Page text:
Shoulder (Subacromial) Impingement Syndrome

Subacromial impingement syndrome is a fairly common presentation to any sports injury clinic, being a 'syndrome' it can be caused by a number of different conditions most notably:


  • Rotator cuff tears (most common)
  • AC joint arthritis
  • Subluxing or dislocating shoulder
  • Glenohumeral joint arthritis
  • The shape or type of acromion process can also have an impact on how shoulder is affected by impingment
*the image on the right depicts the point of impingement with the humerus impacting against the acromion process

Symptoms at initial presentation include a sharp pain located at the bony tip of the shoulder, as this is your acromion process. The impingement is occuring due to a lack of space or a reduced freedom of movement between this acromion process and the head of your humerus (arm bone). The pain is worse during overhead activities or movements as this only serves to decrease the subacromial space even more so. Weakness and disability or loss of function at the shoulder are the 2 other key symtpoms; either due to guarding of the shoulder from more pain or a rotator cuff tear affecting one or more of the 4 muscles acting upon the shoulder to dynamically stabilise it. 

The rotator cuff muscles obviously perform some rotatory movements of the shoulder but are also key in maintaining the head of your humerus (arm bone) in its socket by depressing the humerus, acting with but at the same time against the pull of your large deltoid muscle which is pulling in the opposite direction during abduction or side raising of your arm. If we have a tear or rotator cuff injury in which this depressive force is not functioning at 100% we see the head of the humerus move upward toward the shoulder blade and acromion due to an increased action of the deltoid impacting the 2 surfaces together; which results in impingement - sharp pain, limited ROM past 60-90 degrees of abduction and some weakness due to the fact that the RC muscles aren't functioning at 100%.

Testing for rotator cuff tears or subacromial impingment involves moving the affected shoulder through passive range of motion, muscle testing of the rotator cuff, and some more specific testing of the subacromial space to try and mimic the impingement symptoms. Your chiropractor can make this diagnosis fairly quickly when combining your history, physical exam and orthopaedic testing.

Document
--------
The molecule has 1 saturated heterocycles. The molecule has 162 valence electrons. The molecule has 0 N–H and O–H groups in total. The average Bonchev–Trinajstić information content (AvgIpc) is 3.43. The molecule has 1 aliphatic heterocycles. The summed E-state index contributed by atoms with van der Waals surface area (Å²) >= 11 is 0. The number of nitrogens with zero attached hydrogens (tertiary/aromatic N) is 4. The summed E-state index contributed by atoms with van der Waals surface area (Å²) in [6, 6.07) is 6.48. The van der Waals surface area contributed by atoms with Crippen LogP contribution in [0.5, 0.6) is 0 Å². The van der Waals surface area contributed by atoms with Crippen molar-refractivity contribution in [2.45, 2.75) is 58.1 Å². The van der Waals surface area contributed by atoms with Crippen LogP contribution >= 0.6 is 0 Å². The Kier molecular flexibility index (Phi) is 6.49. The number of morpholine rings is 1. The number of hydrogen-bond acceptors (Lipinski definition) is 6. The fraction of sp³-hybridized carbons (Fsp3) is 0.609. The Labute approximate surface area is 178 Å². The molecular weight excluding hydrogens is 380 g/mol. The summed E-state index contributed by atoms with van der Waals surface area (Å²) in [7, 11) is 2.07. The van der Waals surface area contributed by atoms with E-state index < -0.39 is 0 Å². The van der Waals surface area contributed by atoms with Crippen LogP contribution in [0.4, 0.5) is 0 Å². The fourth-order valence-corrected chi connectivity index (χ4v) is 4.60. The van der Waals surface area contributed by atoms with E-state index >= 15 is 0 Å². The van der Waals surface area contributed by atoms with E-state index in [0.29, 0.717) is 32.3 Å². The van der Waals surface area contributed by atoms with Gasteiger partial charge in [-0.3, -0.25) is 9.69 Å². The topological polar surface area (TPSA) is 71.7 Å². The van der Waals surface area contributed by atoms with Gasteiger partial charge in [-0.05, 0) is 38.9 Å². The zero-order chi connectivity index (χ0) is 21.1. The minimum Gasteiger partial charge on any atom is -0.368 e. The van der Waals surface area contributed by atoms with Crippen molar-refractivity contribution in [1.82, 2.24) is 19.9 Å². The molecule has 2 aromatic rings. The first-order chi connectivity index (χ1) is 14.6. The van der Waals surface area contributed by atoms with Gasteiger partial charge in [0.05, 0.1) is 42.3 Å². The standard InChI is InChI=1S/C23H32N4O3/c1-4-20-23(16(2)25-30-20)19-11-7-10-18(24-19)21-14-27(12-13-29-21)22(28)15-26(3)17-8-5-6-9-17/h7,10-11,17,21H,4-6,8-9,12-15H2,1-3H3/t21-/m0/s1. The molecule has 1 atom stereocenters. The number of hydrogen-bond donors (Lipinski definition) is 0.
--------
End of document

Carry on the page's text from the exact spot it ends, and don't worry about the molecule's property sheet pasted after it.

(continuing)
Treatment for impingement usually requires rehabilitation of the rotator cuff to return the head of the humerus into its socket properly, this involves soft tissue therapy to the affected muscles, joint mobilisations of the glenohumeral, scapulothoracic and AC joints, electrotherapy applied to the affected RC mucle can also be beneficial in the early acute stages of injury. Once pain and disability levels are under control rehabilitation moves onto active care with rehabilitative exercises prescribed in order to regain full strength and ROM to the shoulder, as well as to restore the RC ability to stabilize the humerus during movement.

For chronic cases of RC tear or impingement a more intensive rehab program will be required in order to break down scar tissue and to return all of the affected tissue to normal states, this will again include the treatment methods above but a more intense stretching routine, cessation of the offending activity and rest. Therapeutic injections and surgery are also other options for treatment but it is suggested a trial of conservative manual/physical therapy be undertaken as this is often sufficient.

There are many causes of shoulder impingement it is very important you are diagnosed by a health professional with a solid understanding of the shoulder and its anatomy, they will undertake the appropriate diagnostic tests to ensure that rehabilitation is right for your circumstance.

We have a depth of experience treating RC injury and impinging shoulders so if you have any further questions on the subject or you or anyone you know are suffering from this condition please dont hesitate to contact us here at Synergy Healthcare on (02) 9522 2125 or via email at clinic@synergyhealth.com.au